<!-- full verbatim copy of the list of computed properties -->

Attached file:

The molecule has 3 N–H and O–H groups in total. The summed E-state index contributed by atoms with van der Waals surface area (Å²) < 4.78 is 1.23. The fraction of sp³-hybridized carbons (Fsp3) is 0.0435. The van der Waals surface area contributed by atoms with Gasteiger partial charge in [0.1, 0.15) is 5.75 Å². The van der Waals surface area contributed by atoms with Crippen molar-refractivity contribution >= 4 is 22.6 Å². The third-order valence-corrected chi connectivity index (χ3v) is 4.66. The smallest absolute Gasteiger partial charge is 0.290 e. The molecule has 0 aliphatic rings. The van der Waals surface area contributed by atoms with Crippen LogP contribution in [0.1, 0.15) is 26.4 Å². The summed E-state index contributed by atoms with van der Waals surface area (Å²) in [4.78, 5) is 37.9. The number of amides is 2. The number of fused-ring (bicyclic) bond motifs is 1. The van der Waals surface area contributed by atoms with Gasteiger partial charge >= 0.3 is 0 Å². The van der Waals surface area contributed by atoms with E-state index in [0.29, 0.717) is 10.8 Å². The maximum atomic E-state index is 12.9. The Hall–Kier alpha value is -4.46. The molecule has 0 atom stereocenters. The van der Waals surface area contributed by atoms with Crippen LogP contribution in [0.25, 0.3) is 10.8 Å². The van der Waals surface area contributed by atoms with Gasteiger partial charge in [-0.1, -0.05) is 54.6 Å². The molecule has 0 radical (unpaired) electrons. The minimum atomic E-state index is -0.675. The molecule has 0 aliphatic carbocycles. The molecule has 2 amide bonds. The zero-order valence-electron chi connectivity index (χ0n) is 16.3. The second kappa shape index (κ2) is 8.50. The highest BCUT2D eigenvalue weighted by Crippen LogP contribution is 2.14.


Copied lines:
The molecule has 3 N–H and O–H groups in total. The summed E-state index contributed by atoms with van der Waals surface area (Å²) < 4.78 is 1.23. The fraction of sp³-hybridized carbons (Fsp3) is 0.0435. The van der Waals surface area contributed by atoms with Gasteiger partial charge in [0.1, 0.15) is 5.75 Å². The van der Waals surface area contributed by atoms with Crippen molar-refractivity contribution >= 4 is 22.6 Å². The third-order valence-corrected chi connectivity index (χ3v) is 4.66. The smallest absolute Gasteiger partial charge is 0.290 e. The molecule has 0 aliphatic rings. The van der Waals surface area contributed by atoms with Crippen LogP contribution in [0.1, 0.15) is 26.4 Å². The summed E-state index contributed by atoms with van der Waals surface area (Å²) in [4.78, 5) is 37.9. The number of amides is 2. The number of fused-ring (bicyclic) bond motifs is 1. The van der Waals surface area contributed by atoms with Gasteiger partial charge >= 0.3 is 0 Å². The van der Waals surface area contributed by atoms with E-state index in [0.29, 0.717) is 10.8 Å². The maximum atomic E-state index is 12.9. The Hall–Kier alpha value is -4.46. The molecule has 0 atom stereocenters. The van der Waals surface area contributed by atoms with Crippen LogP contribution in [0.25, 0.3) is 10.8 Å². The van der Waals surface area contributed by atoms with Gasteiger partial charge in [-0.1, -0.05) is 54.6 Å². The molecule has 0 radical (unpaired) electrons. The minimum atomic E-state index is -0.675. The molecule has 0 aliphatic carbocycles. The molecule has 2 amide bonds. The zero-order valence-electron chi connectivity index (χ0n) is 16.3. The second kappa shape index (κ2) is 8.50. The highest BCUT2D eigenvalue weighted by Crippen LogP contribution is 2.14.